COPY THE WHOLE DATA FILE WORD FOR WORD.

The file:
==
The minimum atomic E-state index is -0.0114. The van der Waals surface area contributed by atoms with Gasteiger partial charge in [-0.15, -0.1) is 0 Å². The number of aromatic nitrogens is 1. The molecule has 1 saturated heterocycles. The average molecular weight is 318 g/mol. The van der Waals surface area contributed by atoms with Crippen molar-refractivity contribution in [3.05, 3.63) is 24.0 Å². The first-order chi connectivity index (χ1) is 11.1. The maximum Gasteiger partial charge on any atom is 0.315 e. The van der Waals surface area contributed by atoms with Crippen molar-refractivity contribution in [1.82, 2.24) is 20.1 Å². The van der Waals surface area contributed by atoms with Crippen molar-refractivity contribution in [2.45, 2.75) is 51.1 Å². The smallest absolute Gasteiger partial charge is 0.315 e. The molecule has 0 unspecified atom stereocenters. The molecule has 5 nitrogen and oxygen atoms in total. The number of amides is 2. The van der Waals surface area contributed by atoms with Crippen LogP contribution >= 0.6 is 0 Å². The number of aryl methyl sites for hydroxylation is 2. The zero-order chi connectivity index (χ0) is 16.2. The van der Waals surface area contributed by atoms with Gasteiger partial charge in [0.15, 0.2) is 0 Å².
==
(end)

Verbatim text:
The minimum atomic E-state index is -0.0114. The van der Waals surface area contributed by atoms with Gasteiger partial charge in [-0.15, -0.1) is 0 Å². The number of aromatic nitrogens is 1. The molecule has 1 saturated heterocycles. The average molecular weight is 318 g/mol. The van der Waals surface area contributed by atoms with Crippen molar-refractivity contribution in [3.05, 3.63) is 24.0 Å². The first-order chi connectivity index (χ1) is 11.1. The maximum Gasteiger partial charge on any atom is 0.315 e. The van der Waals surface area contributed by atoms with Crippen molar-refractivity contribution in [1.82, 2.24) is 20.1 Å². The van der Waals surface area contributed by atoms with Crippen molar-refractivity contribution in [2.45, 2.75) is 51.1 Å². The smallest absolute Gasteiger partial charge is 0.315 e. The molecule has 0 unspecified atom stereocenters. The molecule has 5 nitrogen and oxygen atoms in total. The number of amides is 2. The van der Waals surface area contributed by atoms with Crippen LogP contribution >= 0.6 is 0 Å². The number of aryl methyl sites for hydroxylation is 2. The zero-order chi connectivity index (χ0) is 16.2. The van der Waals surface area contributed by atoms with Gasteiger partial charge in [0.15, 0.2) is 0 Å².